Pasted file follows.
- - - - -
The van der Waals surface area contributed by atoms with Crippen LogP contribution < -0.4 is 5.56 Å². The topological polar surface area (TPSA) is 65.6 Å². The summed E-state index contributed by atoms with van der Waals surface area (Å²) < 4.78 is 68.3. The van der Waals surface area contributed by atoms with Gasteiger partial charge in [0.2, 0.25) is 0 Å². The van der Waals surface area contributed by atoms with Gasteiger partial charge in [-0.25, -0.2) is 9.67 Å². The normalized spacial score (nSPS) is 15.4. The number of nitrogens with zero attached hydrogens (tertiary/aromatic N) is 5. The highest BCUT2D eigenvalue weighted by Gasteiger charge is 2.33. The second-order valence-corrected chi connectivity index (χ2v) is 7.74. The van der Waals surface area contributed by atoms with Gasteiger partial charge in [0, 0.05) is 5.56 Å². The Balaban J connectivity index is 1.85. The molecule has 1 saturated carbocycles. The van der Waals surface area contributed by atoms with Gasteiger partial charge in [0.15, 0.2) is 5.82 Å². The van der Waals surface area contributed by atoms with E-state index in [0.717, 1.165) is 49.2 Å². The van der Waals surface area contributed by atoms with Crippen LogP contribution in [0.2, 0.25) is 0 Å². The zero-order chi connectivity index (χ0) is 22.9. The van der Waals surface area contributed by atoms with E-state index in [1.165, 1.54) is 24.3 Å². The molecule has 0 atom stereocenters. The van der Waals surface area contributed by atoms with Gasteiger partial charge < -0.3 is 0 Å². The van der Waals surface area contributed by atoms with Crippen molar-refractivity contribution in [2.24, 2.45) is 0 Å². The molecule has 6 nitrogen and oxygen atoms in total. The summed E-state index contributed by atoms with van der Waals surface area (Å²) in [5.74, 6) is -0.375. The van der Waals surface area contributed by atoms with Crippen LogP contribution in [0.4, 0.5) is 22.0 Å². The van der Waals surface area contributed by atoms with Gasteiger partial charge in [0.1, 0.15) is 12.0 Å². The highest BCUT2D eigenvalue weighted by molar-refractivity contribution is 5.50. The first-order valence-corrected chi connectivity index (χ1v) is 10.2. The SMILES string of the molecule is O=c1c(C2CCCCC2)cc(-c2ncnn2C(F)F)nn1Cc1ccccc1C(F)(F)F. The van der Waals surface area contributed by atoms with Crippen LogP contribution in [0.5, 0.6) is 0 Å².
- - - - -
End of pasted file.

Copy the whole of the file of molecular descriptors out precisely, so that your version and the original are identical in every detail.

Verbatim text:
The van der Waals surface area contributed by atoms with Crippen LogP contribution < -0.4 is 5.56 Å². The topological polar surface area (TPSA) is 65.6 Å². The summed E-state index contributed by atoms with van der Waals surface area (Å²) < 4.78 is 68.3. The van der Waals surface area contributed by atoms with Gasteiger partial charge in [0.2, 0.25) is 0 Å². The van der Waals surface area contributed by atoms with Gasteiger partial charge in [-0.25, -0.2) is 9.67 Å². The normalized spacial score (nSPS) is 15.4. The number of nitrogens with zero attached hydrogens (tertiary/aromatic N) is 5. The highest BCUT2D eigenvalue weighted by Gasteiger charge is 2.33. The second-order valence-corrected chi connectivity index (χ2v) is 7.74. The van der Waals surface area contributed by atoms with Gasteiger partial charge in [0, 0.05) is 5.56 Å². The Balaban J connectivity index is 1.85. The molecule has 1 saturated carbocycles. The van der Waals surface area contributed by atoms with Gasteiger partial charge in [0.15, 0.2) is 5.82 Å². The van der Waals surface area contributed by atoms with E-state index in [0.717, 1.165) is 49.2 Å². The van der Waals surface area contributed by atoms with Crippen LogP contribution in [0.2, 0.25) is 0 Å². The zero-order chi connectivity index (χ0) is 22.9. The van der Waals surface area contributed by atoms with E-state index in [1.165, 1.54) is 24.3 Å². The molecule has 0 atom stereocenters. The van der Waals surface area contributed by atoms with Gasteiger partial charge < -0.3 is 0 Å². The van der Waals surface area contributed by atoms with Crippen molar-refractivity contribution in [2.24, 2.45) is 0 Å². The molecule has 6 nitrogen and oxygen atoms in total. The summed E-state index contributed by atoms with van der Waals surface area (Å²) in [5.74, 6) is -0.375. The van der Waals surface area contributed by atoms with Crippen LogP contribution in [0.4, 0.5) is 22.0 Å². The van der Waals surface area contributed by atoms with Gasteiger partial charge in [0.1, 0.15) is 12.0 Å². The highest BCUT2D eigenvalue weighted by molar-refractivity contribution is 5.50. The first-order valence-corrected chi connectivity index (χ1v) is 10.2. The SMILES string of the molecule is O=c1c(C2CCCCC2)cc(-c2ncnn2C(F)F)nn1Cc1ccccc1C(F)(F)F. The van der Waals surface area contributed by atoms with Crippen LogP contribution in [0.5, 0.6) is 0 Å².